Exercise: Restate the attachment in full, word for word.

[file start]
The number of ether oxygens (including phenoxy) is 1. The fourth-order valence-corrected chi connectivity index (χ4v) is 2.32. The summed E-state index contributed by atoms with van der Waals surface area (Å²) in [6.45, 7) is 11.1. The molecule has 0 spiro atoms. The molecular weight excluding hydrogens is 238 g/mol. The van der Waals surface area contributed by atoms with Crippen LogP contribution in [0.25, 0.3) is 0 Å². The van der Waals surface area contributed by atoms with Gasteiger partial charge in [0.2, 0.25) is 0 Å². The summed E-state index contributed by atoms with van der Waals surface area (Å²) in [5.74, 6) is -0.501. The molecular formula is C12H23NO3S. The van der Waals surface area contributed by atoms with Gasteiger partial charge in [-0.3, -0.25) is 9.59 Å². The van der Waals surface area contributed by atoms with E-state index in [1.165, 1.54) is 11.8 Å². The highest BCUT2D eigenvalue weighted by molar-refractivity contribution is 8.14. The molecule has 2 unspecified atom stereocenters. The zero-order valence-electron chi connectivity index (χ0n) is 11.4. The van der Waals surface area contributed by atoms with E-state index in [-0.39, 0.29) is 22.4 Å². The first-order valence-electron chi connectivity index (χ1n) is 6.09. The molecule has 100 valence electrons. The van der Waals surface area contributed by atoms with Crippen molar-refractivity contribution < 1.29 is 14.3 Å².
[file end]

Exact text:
The number of ether oxygens (including phenoxy) is 1. The fourth-order valence-corrected chi connectivity index (χ4v) is 2.32. The summed E-state index contributed by atoms with van der Waals surface area (Å²) in [6.45, 7) is 11.1. The molecule has 0 spiro atoms. The molecular weight excluding hydrogens is 238 g/mol. The van der Waals surface area contributed by atoms with Crippen LogP contribution in [0.25, 0.3) is 0 Å². The van der Waals surface area contributed by atoms with Gasteiger partial charge in [0.2, 0.25) is 0 Å². The summed E-state index contributed by atoms with van der Waals surface area (Å²) in [5.74, 6) is -0.501. The molecular formula is C12H23NO3S. The van der Waals surface area contributed by atoms with Gasteiger partial charge in [-0.3, -0.25) is 9.59 Å². The van der Waals surface area contributed by atoms with E-state index in [1.165, 1.54) is 11.8 Å². The highest BCUT2D eigenvalue weighted by molar-refractivity contribution is 8.14. The molecule has 2 unspecified atom stereocenters. The zero-order valence-electron chi connectivity index (χ0n) is 11.4. The van der Waals surface area contributed by atoms with E-state index in [-0.39, 0.29) is 22.4 Å². The first-order valence-electron chi connectivity index (χ1n) is 6.09. The molecule has 100 valence electrons. The van der Waals surface area contributed by atoms with Crippen molar-refractivity contribution < 1.29 is 14.3 Å².